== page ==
When I was younger, I wanted to be a lawyer when I grew up. I’m not entirely sure why, but it may have been because I felt it was a job you could describe with one word and most people would have a general understanding of what that job entailed.
Instead of following that career path (much to my mother’s dismay), I opted for a career spent mostly in higher education—and for jobs that weren’t easily explained. What does a deputy chief of staff do? How does an assistant director of public affairs fill her days?
In my current role, I find it easiest to boil my job down to “PR consultant for colleges and universities.” Because people are much more aware of and savvy about communications these days, I find that most people I talk to understand the basics of my job. And that’s great. But what people still struggle to comprehend is when and why PR consultants are hired by institutions.
The most common misperception is that consultants are hired because the internal team is weak, is inappropriately staffed or is not trusted. “If they just hired the right people, they wouldn’t need to hire you, right?” is often how it’s phrased.
What bothers me most about that approach is that it assumes a negative—consultants are brought in to “fix” something that isn’t working—and reflects a bias against consultants that I don’t think serves our institutions or consultants well.
There are any number of reasons to hire communications consultants. We hear most often from clients who want to build on the great success their on-campus teams are having with local, regional and statewide press by undertaking a national push. We also work with clients that need support in a crisis situation because the on-campus team still has to do their day-to-day jobs during times of duress. And there are clients who hire us to help supplement the skills of their team, to mentor newer staff or to build capacity. But I can’t imagine any effective head of communications looking at their team, seeing weakness, and deciding the way to address it is to hire consultants.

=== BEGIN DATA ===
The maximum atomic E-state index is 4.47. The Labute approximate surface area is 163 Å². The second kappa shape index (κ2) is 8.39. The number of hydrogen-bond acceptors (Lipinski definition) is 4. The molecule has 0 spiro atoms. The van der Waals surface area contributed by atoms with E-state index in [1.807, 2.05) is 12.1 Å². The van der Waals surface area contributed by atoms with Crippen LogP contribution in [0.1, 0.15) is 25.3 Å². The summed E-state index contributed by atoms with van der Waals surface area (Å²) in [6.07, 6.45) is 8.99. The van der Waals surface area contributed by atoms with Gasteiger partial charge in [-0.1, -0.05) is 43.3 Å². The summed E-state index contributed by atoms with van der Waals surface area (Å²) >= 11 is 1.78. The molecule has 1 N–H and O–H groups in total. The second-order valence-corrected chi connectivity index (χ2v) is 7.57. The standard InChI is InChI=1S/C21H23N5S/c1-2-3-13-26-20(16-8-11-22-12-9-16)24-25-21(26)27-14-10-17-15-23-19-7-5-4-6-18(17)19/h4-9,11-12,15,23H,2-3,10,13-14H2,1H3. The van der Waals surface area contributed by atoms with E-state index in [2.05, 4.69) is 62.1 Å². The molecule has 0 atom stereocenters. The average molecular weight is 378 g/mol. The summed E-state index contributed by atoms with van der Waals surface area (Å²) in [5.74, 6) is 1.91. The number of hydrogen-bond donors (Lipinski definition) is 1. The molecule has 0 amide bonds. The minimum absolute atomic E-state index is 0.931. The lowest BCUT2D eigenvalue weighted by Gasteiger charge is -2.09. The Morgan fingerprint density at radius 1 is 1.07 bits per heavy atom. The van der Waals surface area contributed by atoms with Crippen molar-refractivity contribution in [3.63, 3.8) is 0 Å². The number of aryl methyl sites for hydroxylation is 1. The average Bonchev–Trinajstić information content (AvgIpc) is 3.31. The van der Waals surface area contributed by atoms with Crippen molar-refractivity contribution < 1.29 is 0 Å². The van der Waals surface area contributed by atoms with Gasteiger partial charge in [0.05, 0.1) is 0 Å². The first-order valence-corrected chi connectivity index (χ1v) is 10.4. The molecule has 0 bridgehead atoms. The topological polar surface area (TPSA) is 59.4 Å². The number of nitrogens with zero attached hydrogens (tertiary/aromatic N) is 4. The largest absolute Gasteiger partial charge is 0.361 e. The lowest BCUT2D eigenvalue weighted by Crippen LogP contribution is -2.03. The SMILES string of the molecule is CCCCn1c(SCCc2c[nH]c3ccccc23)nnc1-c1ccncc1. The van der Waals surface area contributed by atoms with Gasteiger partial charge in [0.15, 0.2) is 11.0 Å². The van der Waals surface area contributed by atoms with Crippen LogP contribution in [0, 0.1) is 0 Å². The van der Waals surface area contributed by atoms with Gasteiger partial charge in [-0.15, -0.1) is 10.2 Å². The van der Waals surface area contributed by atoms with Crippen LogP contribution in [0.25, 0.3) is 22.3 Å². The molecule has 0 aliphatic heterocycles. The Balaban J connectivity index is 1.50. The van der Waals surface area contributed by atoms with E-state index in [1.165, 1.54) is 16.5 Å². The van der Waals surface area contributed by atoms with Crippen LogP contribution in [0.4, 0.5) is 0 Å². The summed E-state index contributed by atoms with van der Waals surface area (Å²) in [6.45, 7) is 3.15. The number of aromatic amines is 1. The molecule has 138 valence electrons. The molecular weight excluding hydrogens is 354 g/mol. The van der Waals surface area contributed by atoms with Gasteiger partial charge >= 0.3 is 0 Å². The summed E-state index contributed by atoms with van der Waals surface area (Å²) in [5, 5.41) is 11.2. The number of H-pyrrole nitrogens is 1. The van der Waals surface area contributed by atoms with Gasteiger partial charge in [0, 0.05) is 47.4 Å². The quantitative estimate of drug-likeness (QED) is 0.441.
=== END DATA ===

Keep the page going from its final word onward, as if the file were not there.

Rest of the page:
Consultants have long gotten a bad rap and that perspective is still very much alive in a day and age when campus communicators are no longer focused just on media relations and internal communications but often also oversee social media, the website (or websites!), crisis communication, executive speechwriting, brand management, issues management, publications and video production. It is unrealistic to expect the level of expertise that is necessary to advance the image and reputation of an institution from just one person or even their team. And it is especially unrealistic as budgets are cut and resources, including professional development, dwindle.
Seeking expertise outside of the communications shop is not an admission of defeat, but instead a smart and strategic marshaling of all resources to best serve the institution. I’ve written before about working successfully with consultants, and I hope that together these two posts will help on-campus colleagues make the case for how a consulting partnership can strengthen their team and also their institution.